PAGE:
“It is possible that a man could travel to some distant land simply to make a meal of a particular loaf of bread, or to slake his thirst from a certain jug of water that he needs for the tikkun of his soul. The bread may be in one country and he in another, but he must partake of it. Or perhaps he needs to take a sip of water from a particular place, and drink it with a certain intent . . . all this is known only to the Creator. Therefore a man might have to travel thousands or even tens of thousands of miles, to complete in himself that which is not yet whole.

“It also occurs that a person will take an attendant with him on one of his journeys, and in reality the whole trip is only for the purpose of the attendant being able to partake of a particular slice of bread or a sip of the water from a certain place. In reality, the master doesn’t need to make the trip at all, but the attendant does. Since the attendant might be a poor man without the funds to make the trip, G‑d sends the master on business, and he takes the attendant along.”

[I once attended a Kabbalat Shabbat service on a dock over a body of water. It was the summertime. I found it so beautiful, that I began wondering how to reflect that natural beauty in the service. I know a few American and British foksongs, but the only “sea” song I could think of on short notice was “High Barbary” — a song about mercilessly sinking a pirate ship and drowning the pirates. Still, I liked the melody. So, I mentally set “Adon Olam” to it. Creatively re-cycling melodies is nothing new. It was certainly a big part of the “folk revival” era that influenced me so deeply. But I said to the rabbi afterwards, “Some people would say that I adapted the old melody. But maybe Ha-Shem originally intended that this melody be used for “Adon Olam,” and, because of the “Sh’virat ha-Keilim” (the shattering of the vessels), it became used for a song about drowning pirates. In that case, I was performing a “tikkun” for this melody, and putting it back in its rightful, Divinely intended place! What’s more, according to the Rhyzhiner, it was foreordained that it be done, on that night, by me!]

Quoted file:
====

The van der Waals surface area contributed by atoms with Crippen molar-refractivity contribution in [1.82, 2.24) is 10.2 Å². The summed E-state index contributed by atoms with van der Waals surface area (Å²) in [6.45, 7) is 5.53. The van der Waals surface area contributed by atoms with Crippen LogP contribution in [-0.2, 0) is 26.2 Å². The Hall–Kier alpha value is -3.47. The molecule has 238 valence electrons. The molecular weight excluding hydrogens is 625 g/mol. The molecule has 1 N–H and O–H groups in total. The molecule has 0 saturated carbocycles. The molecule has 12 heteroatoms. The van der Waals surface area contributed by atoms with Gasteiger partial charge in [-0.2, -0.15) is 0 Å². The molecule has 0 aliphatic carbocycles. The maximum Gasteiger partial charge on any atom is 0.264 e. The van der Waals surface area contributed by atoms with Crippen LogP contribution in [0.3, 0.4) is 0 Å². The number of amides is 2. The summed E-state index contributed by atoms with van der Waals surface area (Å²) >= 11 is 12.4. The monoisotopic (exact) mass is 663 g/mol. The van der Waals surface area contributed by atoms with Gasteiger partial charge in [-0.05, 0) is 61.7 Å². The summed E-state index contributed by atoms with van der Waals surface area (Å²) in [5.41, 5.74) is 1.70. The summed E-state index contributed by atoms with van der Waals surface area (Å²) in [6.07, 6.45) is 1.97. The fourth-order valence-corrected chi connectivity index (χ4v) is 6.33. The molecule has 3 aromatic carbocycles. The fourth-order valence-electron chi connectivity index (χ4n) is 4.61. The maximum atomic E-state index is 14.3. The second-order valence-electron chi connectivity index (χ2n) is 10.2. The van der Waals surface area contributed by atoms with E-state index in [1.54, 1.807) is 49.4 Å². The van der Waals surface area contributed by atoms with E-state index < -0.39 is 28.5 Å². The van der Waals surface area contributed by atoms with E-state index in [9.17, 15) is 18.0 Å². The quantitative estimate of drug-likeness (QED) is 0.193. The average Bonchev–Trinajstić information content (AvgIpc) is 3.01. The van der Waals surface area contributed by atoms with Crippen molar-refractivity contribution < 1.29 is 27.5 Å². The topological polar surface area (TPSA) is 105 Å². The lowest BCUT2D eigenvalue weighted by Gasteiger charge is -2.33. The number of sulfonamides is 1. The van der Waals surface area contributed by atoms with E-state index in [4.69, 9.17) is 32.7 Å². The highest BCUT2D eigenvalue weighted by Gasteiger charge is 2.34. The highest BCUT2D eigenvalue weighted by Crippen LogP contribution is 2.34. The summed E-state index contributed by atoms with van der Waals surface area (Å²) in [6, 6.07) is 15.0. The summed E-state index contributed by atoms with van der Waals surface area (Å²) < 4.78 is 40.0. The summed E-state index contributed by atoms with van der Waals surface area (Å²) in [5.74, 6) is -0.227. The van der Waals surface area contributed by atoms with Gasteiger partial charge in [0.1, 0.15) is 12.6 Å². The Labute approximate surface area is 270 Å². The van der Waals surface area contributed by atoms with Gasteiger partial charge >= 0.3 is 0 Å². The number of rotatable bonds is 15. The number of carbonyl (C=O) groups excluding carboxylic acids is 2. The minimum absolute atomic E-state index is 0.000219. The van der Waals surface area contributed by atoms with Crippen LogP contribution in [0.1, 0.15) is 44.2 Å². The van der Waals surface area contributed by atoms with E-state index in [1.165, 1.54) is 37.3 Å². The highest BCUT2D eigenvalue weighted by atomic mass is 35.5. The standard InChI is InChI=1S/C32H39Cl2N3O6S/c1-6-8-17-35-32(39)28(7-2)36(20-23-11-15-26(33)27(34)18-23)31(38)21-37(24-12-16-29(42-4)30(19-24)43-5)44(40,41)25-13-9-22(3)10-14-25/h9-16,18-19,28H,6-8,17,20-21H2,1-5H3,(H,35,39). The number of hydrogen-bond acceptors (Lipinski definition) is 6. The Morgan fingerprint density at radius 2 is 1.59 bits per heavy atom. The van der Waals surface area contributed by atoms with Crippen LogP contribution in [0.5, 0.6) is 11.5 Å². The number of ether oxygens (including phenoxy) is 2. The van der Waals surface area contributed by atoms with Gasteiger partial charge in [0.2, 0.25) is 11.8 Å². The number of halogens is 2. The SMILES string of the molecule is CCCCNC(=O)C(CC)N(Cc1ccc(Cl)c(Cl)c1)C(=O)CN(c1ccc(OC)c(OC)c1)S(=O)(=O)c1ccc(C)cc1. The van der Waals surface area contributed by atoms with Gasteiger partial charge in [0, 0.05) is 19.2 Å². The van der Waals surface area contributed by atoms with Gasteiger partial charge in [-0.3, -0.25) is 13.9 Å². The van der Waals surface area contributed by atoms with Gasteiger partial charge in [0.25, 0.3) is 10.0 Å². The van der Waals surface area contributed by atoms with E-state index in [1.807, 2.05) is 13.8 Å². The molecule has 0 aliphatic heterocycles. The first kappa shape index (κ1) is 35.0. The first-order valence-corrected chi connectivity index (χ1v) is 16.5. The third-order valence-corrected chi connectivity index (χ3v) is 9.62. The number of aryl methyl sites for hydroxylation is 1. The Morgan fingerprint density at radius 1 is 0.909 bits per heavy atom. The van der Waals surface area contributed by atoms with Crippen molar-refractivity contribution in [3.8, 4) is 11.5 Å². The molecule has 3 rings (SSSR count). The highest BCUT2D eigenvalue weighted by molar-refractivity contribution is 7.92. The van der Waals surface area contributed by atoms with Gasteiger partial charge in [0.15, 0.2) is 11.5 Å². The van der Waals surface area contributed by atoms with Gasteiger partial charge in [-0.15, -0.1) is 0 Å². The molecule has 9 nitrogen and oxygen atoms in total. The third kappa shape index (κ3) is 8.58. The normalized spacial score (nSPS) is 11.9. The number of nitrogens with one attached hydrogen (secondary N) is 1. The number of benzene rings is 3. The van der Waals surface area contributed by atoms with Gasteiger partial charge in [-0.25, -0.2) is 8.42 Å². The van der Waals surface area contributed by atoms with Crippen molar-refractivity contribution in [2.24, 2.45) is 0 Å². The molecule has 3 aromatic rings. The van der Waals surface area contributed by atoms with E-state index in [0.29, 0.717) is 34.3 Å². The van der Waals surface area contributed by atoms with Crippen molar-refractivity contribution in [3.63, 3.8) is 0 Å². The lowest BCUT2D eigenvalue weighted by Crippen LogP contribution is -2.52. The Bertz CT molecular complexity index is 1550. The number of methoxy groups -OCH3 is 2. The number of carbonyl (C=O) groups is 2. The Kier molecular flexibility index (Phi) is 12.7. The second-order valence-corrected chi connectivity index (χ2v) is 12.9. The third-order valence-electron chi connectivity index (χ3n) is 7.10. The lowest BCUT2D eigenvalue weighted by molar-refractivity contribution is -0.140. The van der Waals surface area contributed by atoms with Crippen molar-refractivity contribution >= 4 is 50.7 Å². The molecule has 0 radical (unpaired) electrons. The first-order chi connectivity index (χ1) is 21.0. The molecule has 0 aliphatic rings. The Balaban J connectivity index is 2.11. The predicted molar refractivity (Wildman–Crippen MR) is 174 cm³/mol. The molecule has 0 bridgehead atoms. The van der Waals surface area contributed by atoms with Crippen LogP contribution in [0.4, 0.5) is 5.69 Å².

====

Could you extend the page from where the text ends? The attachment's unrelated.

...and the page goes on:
Each thing you do, no matter how mundane, helps recreate the world as it is Divinely intended to be.

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[1] first published by Rabbi Binyomin Adilman in B’Ohalei Hatzadikim; (comments on parshah) Mishpatim; 5760

Rabbi Yisrael Friedmann of Ruzhin [1797 – 3 Cheshvan 1850] was a great-grandson of the Maggid of Mezritch. At a young age, he was already a charismatic leader with a large following of chassidim. Greatly respected by the other rebbes and Jewish leaders of his generation, he was – and still is – referred to as “The Holy Rhyzhiner.” Six of his sons established Chassidic dynasties, several of which – Sadigora, Chortkov, etc. – are still thriving today.

Rabbi Binyomin Adilman is the former head of the Nishmas Chayim Yeshiva in Jerusalem. Back issues of his weekly parsha sheet B’Ohalei Tzadikim, from which this article was taken, may be found on http://www.nishmas.org/